Fourth Quarter Productivity and Unit Labor Costs

Productivity and unit labor costs moved in the wrong direction in the final quarter of 2012 according to the Bureau of Labor Statistics.  The output per hour of labor (productivity) fell 2.0 percent after growing by a revised 3.2 percent in the third quarter (originally tallied as 2.9 percent).  The labor costs for each unit of output jumped 4.5 percent after sliding a downwardly revised -2.3 percent which was initially thought to be -1.9 percent.

Productivity is comprised of two parts, output and labor.  Output managed to grow by 0.1 for the nonfarm business sector.  Unfortunately, the increased production was more than offset by an increase in the number of labor hours required for the output.  Hours worked grew by 2.2 percent, and the additional hours only managed to increase output by the aforementioned 0.1 percent.   Complicating the situation for companies was the 2.4 percent uptick in hourly compensation.  To summarize, companies produced a little more in the quarter, but they needed substantially more hours to increase the output, and workers were paid more for each hour they worked.  When combined, the unit labor cost grew 4.5 percent.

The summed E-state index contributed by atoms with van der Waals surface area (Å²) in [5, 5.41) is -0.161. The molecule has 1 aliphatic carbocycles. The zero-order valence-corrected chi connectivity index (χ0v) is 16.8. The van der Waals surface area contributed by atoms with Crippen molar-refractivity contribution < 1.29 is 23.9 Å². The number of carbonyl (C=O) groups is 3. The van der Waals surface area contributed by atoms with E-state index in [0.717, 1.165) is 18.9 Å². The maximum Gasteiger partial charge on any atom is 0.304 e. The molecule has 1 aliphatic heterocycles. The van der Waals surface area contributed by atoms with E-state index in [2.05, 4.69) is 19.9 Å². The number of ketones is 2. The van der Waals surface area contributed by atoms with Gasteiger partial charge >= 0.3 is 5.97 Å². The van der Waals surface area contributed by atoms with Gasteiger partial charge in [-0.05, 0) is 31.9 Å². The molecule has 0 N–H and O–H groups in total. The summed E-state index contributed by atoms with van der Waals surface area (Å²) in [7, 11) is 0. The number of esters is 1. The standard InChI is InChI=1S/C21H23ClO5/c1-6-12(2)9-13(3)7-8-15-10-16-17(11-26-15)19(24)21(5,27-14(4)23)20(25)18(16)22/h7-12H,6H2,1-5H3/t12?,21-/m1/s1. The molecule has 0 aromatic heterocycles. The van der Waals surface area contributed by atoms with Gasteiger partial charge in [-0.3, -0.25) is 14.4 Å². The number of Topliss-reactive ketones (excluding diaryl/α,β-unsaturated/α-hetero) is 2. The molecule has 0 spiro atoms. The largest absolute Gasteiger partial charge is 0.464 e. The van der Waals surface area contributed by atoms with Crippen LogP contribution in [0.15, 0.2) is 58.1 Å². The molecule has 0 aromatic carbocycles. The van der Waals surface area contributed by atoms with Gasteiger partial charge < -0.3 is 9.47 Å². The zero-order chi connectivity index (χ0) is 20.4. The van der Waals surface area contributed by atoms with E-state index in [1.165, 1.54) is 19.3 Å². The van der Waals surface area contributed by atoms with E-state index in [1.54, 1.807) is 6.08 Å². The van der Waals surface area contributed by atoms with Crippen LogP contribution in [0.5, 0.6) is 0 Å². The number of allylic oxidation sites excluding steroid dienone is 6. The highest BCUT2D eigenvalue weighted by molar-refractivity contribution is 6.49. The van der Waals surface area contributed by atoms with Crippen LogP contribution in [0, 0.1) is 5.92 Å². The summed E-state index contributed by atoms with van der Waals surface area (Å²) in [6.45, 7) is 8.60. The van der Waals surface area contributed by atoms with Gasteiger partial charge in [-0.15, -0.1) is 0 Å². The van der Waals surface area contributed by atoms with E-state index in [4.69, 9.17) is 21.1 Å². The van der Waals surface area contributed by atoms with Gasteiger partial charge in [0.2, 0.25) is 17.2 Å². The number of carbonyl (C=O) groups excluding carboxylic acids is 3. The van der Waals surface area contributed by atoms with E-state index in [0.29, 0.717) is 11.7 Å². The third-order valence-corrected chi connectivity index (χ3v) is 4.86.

The fourth quarter was not kind to companies from an efficiency perspective.  There was a large price to pay for the small gain in output.  If a negative trend in this indicator begins, the additional costs are likely to have consequences on the economy.  Businesses may choose to raise prices in order to compensate for their added costs.  Alternatively, companies might choose to accept tighter profit margins.  Of course, companies could seek ways to reduce staffing if the output does not improve in the coming quarters.  From Atlas’ perspective, this was not a productive report, and we anxiously wait for the next iteration hoping for a better outcome.  (by C. Cox)